On March 30, 1982, hundreds of thousands of Argentine workers took to the streets of Buenos Aires, Córdoba, and other major cities to protest against massive layoffs and factory closures, in the biggest expression of popular discontent with the dictatorship that had seized power in 1976. Two days later, on April 2, the head of the military Junta, General Galtieri, addressed a two-hundred-thousand strong, jubilant crowd celebrating the landing of Argentine troops that same morning on the Falkland Islands – or Islas Malvinas – the windswept, British-occupied Southern Atlantic archipelago mostly populated by sheep and seabirds.

Following two and a half months of relentless propaganda about the Argentine army’s heroic victories, audiences in Buenos Aires suddenly woke up to the reality of humiliating defeat on the hands of the Royal Navy. 649 Argentine soldiers had lost their lives – many of them eighteen-year-old conscripts deployed to the islands as cannon fodder, victims of hunger, hypothermia, and tortures inflicted by their own officers as much as of British bombs and gunfire. 255 British soldiers, as well as three islanders, also died during the fighting. The following year, the Argentine dictatorship was ousted and some of the generals prosecuted for human rights abuses. Margaret Thatcher, the British prime minister whose popularity had hit rock bottom just before the war, cruised to re-election easily.

Veterans of a war fought, quite literally, at the end of the world, the Argentine youths returning from a traumatic experience of defeat were met with widespread indifference – as were, to a lesser extent, the British troops coming back from what seemed an easy victory in a remote outpost, as soon forgotten as it had been cheered on. Yet, even though a Malvinas Museum has now opened in the space of ESMA, Buenos Aires’ former Naval Academy and also one of the dictatorship’s largest concentration camps – now a memory and human rights site – the ex-combatants’ voices don’t easily fit into historical narratives in the country, torn between the plight of the victims of state terrorism and the, in recent times, more and more open vindication of military violence. To give an account of themselves as soldiers and victims has, for decades, been an almost impossible challenge for the survivors of Malvinas/Falklands.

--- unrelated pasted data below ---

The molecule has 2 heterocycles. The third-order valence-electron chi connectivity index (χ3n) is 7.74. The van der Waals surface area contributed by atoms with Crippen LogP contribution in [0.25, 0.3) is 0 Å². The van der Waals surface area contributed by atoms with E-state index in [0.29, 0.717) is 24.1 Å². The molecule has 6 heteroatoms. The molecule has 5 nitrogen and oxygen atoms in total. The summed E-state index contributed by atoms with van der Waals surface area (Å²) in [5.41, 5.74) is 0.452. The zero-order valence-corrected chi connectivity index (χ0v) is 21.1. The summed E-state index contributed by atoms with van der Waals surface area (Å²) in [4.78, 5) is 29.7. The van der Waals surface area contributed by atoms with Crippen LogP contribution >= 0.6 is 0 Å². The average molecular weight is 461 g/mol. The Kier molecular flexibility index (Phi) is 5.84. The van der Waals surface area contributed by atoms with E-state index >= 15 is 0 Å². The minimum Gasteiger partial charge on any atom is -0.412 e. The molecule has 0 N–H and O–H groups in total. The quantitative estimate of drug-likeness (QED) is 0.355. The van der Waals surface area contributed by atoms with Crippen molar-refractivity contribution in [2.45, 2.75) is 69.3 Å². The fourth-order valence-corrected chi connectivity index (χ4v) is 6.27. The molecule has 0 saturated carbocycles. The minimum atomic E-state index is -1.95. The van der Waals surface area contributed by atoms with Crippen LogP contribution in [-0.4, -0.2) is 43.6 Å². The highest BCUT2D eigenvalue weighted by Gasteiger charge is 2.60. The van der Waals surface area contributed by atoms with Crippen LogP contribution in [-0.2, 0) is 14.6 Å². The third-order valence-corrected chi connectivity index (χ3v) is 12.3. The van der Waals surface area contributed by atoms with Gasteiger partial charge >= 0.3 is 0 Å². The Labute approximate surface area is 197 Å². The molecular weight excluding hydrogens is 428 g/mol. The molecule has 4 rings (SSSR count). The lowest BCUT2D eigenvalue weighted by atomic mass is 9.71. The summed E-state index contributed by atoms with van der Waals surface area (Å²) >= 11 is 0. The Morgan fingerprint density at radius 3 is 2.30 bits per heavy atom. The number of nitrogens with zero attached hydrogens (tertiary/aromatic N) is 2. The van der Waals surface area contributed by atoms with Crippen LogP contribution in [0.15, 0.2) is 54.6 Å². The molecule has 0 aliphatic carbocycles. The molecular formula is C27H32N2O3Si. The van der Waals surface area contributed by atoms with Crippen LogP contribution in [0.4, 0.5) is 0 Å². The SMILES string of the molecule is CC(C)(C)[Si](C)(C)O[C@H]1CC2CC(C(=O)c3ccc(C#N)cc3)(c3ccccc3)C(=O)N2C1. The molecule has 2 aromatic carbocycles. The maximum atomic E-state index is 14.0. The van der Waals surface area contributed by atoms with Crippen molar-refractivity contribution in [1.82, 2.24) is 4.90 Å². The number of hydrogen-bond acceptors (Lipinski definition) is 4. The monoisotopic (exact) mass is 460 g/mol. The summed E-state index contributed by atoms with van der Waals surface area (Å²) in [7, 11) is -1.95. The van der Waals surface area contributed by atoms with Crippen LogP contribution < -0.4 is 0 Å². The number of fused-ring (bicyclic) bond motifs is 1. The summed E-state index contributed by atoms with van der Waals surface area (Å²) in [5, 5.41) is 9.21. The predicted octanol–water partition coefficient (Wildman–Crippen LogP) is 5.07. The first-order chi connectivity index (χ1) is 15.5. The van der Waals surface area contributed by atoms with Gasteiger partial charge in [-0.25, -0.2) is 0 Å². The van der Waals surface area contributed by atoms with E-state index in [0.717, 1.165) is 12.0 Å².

Now, more than thirty years after the event, acclaimed Argentine director and documentary theatre pioneer Lola Arias’s Minefield has ex-combatants from both sides tell their stories to what had perhaps always been their only possible audience: one another. “The Brits don’t speak Spanish, we Argentines don’t speak English,” says one of them. “But somehow we understand each other.”

Jens Andermann is a Professor in NYU’s Department of Spanish & Portuguese. He works on modern Latin American arts, film, literature, architecture and material culture, and their intersections with extractivism and the legacies of coloniality. He is an editor of the “Journal of Latin American Cultural Studies.”